The same thing occurred to  the future newspaper editor who would bring him down – Richard Grozier. Zuckoff wrote, “There was a cachet of laxity among certain Harvard students. This was especially true of ‘club men,’ who thought a grade above a C was a waste of effort.” Grozier believed this applied to him. He only barely graduated. 

School is not the most efficient form of learning, but it is a decent one.

2/ About newspapers. Two aspects about the daily news came up in this book. First, was rosy retrospection. We tend to look back and think ‘those were the good old days.’ While the owner of the Boston Post had been inspired by the work of Joseph Pulitzer, the paper printed a wide range of stories.

“Then there was the ‘primitive man’ stunt. The Post sent a man named Joe Knowles into the Maine woods, naked and empty-handed, to live completely alone for sixty days. During the two-month adventure, the paper printed dispatches and drawings Knowles made with charcoal on birch bark and left at a prearranged drop point. When Knowles emerged from the woods, wearing deer skins and carrying the tools of a caveman, some 400,000 people crammed the length of Washington Street to greet him. The paper’s circulation doubled that year.”

The second point of note was the – at first – limited coverage of Ponzi. Papers only have so many pages, television so many minutes, and websites so many pixels above the fold. The year 1920 was busy enough that other stories pushed Ponzi out of the pages.

Nassim Taleb called daily news “toxic” for this very reason. Something is going to fill that space everyday. The chances of it being important and true are low.

3/ Path of dominos. Ponzi, like so many others we’ve profiled, had  a one-of-a-kind path to his infamy. To come upon his scheme had to had to have been born overseas, come to America, left, had his name misspelled on an arrest warrant, started a trade publication, opened a letter with an exchange coupon and so on.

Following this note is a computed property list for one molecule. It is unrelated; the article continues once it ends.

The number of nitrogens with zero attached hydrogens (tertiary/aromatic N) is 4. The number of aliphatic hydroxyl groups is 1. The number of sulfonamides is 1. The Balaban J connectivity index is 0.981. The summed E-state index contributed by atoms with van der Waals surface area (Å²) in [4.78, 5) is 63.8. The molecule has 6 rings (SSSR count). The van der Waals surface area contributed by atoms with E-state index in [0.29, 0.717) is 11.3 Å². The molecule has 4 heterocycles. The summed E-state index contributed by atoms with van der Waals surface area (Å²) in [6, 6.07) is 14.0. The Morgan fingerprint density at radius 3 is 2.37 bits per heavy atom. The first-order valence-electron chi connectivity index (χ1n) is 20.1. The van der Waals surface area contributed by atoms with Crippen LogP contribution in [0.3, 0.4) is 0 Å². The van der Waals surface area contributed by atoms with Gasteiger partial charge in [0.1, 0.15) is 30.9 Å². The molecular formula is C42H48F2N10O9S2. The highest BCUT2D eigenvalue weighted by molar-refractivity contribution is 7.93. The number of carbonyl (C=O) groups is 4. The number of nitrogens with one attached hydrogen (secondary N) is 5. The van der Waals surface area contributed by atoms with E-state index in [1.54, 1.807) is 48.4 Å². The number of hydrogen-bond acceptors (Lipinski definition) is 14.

We’re all some outcome of choices, and I wonder what our alternative histories look like without one or another key event. Had Napoleon Bonaparte not been admitted to military school what would have become of him? Had Teddy Roosevelt not been elected as a state legislature would he have been president? Would we have national parks?

4/ Hedonic treadmill. “The average man is never satisfied with what he had, he does not realize when he is well off. If he has a shirt, he wants two. If he is single, he wants a wife. If he is married, he wants a harem. He is always reaching for the moon and stepping off into space.” – Charles Ponzi

Ponzi was a good judge of other men. He also wrote:

“Each satisfied customers became a self-appointed salesman. It was their combined salesmanship, and not my own, that put the thing over. I admit that I started a small snowball downhill. But it developed into an avalanche by itself.”

That’s the other side we can forget, greed. There were people like Clarence Barron who questioned Ponzi’s business. People neglected the advice as they praised Ponzi.

5/ Fabian strategy. One person who thought that Ponzi’s scheme stunk, was bank commissioner Joseph Allen. Though he doubted the legitimacy he lacked authority to stop it. Ponzi could legally sell notes, take deposits, and make payments. Allen was forced to wait.